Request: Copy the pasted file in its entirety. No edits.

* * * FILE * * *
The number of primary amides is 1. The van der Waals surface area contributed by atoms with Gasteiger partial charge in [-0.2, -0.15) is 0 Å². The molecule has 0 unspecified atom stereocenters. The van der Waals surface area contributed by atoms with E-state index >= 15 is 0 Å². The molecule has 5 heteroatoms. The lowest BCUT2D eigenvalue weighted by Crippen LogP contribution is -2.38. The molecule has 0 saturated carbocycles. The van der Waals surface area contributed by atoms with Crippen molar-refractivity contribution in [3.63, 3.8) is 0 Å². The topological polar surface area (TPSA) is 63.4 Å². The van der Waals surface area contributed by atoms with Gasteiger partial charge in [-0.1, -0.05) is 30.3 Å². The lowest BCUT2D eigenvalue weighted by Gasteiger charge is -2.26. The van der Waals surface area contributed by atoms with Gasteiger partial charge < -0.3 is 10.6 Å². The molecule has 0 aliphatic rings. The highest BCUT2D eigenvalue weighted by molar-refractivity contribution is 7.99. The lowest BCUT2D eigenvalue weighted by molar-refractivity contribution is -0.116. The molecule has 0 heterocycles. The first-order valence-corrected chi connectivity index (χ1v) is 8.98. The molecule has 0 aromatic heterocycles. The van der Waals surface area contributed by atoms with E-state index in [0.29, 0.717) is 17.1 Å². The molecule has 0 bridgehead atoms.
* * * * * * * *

The number of primary amides is 1. The van der Waals surface area contributed by atoms with Gasteiger partial charge in [-0.2, -0.15) is 0 Å². The molecule has 0 unspecified atom stereocenters. The van der Waals surface area contributed by atoms with E-state index >= 15 is 0 Å². The molecule has 5 heteroatoms. The lowest BCUT2D eigenvalue weighted by Crippen LogP contribution is -2.38. The molecule has 0 saturated carbocycles. The van der Waals surface area contributed by atoms with Crippen molar-refractivity contribution in [3.63, 3.8) is 0 Å². The topological polar surface area (TPSA) is 63.4 Å². The van der Waals surface area contributed by atoms with Gasteiger partial charge in [-0.1, -0.05) is 30.3 Å². The lowest BCUT2D eigenvalue weighted by Gasteiger charge is -2.26. The van der Waals surface area contributed by atoms with Gasteiger partial charge < -0.3 is 10.6 Å². The molecule has 0 aliphatic rings. The highest BCUT2D eigenvalue weighted by molar-refractivity contribution is 7.99. The lowest BCUT2D eigenvalue weighted by molar-refractivity contribution is -0.116. The molecule has 0 heterocycles. The first-order valence-corrected chi connectivity index (χ1v) is 8.98. The molecule has 0 aromatic heterocycles. The van der Waals surface area contributed by atoms with E-state index in [0.29, 0.717) is 17.1 Å². The molecule has 0 bridgehead atoms.